I ate out of my helmet. They didn't give us any dishes or anything, but I had that silver spoon I found. We got a liter of potato water every day. No salt, no pepper, nothing for flavor, just potato water. No soap or anything to wash our helmets with. Then at night we got an eighth of a loaf of black bread. The days just seemed to drag on like you wouldn't believe. I got up every day and jogged around the quadrangle. Sometimes I made it around once. Sometimes several times, depending on how I felt.
Some of the guys thought there was some food in the kitchen, so they snuck down there one night to get some. They found that there wasn't anything, but a guard ended up finding them. One of the prisoners had a cleaver in his hand and he hit the guard 14 times with it but didn't kill him. They snuck back into the barracks they came from. The next morning all of the Americans had to go out into the snow. We stood there and stood there all morning long until someone from the barrack identified the ones who attacked the guard. Then they took those two away and we got to go back inside. It was a little bit warmer than the snow.
Before I ever got to Germany, or even Belgium, I had this dream that the war was going to be over in “M”. That was all there was to it. We decided that it was the month of March. But when the 15th of March came we gave up on that.
Later, some of us got to take a shower. We had heard about some of the other places. They took us up there and there were holes in the ceiling for the water to come out. We got undressed and noticed we were getting pretty skinny. We weren't sure we were going to get out of there before we died, so we really didn't care whether it was water or gas that came out of those holes. It was water, nice warm water, for about five minutes. Then it was cold. We didn't have any washcloths or towels and we had to go stand in a room to dry. There were heaters but no towels. Then we had to put those filthy clothes back on. It seemed kind of useless, but that's what we did.
To kill time I read the Bible from one end to the other. Someone had given me one of those little Bibles with both the Old and New Testaments in it. I really didn't understand that much of it.
Then I got with this bunch of guys – Art Exstine, Marvin McGinnis, Jack Morris and me. We got up on the top bunk, which was the warmest, and for months we played 500 Rummy. We got so we could go through a game in 3 or 4 hands. Except for being weak, I was feeling pretty good.
On the 2nd of April the Americans came and liberated us. The guy in charge dumped out our soup. He nearly had a riot on his hands. They had to go get a truckload of C-rations. We got about 2 spoonfuls down and it was cold and it would turn around and come right back up. We'd spit a few times and try again. Eventually they took us over by the trucks to where the planes, the C-47's, were parked. They cut our hair, gave us a shower, and then they deloused us. We got all new clothes from underwear out. Then we had to sit in a tent and wait. Supper was C-rations and canned salmon and stale peanut butter. We ate and ate. We thought it was delicious and my stomach started to swell up. All they had were soda pills. I took eight of those and then I went and laid down. We had to sleep on stretchers. All of a sudden I felt it coming. I couldn't even shut my mouth; the pressure was so strong. It came out of my mouth and nose and I swear it came out of my ears. I haven't been able to eat any kind of seafood since.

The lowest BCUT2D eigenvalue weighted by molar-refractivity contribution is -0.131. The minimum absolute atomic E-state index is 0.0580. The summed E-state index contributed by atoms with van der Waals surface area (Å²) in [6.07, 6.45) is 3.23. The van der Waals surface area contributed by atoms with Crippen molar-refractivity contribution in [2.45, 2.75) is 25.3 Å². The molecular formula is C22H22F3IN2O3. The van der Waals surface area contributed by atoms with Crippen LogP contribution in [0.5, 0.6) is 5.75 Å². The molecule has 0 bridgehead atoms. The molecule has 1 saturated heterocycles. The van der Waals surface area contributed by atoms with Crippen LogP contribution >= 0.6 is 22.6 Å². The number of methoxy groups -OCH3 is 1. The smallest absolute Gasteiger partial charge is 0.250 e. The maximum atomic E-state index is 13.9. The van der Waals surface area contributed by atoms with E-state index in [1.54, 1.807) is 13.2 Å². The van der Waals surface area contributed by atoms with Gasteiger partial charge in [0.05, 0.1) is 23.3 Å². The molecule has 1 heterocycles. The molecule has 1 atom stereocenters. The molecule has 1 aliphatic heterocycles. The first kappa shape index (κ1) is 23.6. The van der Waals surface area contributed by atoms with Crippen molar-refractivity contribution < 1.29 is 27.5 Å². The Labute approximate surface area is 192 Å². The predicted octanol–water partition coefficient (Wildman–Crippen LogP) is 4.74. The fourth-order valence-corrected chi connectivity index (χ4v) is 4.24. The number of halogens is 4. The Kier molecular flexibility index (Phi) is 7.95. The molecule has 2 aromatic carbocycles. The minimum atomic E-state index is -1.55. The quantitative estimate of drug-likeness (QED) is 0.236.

They put us on the C-47's and took us to Camp Lucky Strike at La Harve, France. Then I really got sick. I got deathly sick! My stomach hurt so badly, I couldn't think of anything else. I was in that condition for a week or so. They were feeding me paregoric to try to get my insides straightened out. Then they weighed me. I weighed 69 pounds.
They fed us six times a day. If you came out with an empty mess kit, they made you go through the line again. You had to throw away some food or they weren't satisfied.
A little while after that is when I found out that I had been proclaimed dead. This was a funny thing. Lt. Jenkins thought that he had saw me get killed. He identified a body as mine. My records had been put away where nobody could get them. All my records that I have now are what I remembered at Camp Lucky Strike.
Here's another funny thing. On the 5th of May the war in Europe was over. When we got to South Hampton England, it came over the radio. That is what the dream had been about. The war was over in “M”.
When I got home I was a hero for about a month. But people would rather have a dead hero than a live coward. They figured all POW's were cowards. You can't change people's minds. They still think so. I think that I have been crazy all my life. Even sitting down and talking about this stuff kind of shakes me up. I had pretty well put it out of my mind; it didn't make that much difference to me. But I have to remember that when I went back to work, I worked less than a year and I started running around and quit my job. All of my life, and I'm nearly 70 years old, I haven't been able to work at the same place for very long. I'm married to my third wife now. I didn't realize how crazy I was until I sat down to write this. Other people had years in prison camp; I only had 82 days, and that was enough. We just go along putting one foot in front of the other. Sometimes I wish gas had come out of that shower. But that's no way either.
Note: Cameron Boyd died in 1997. He was 75 years old.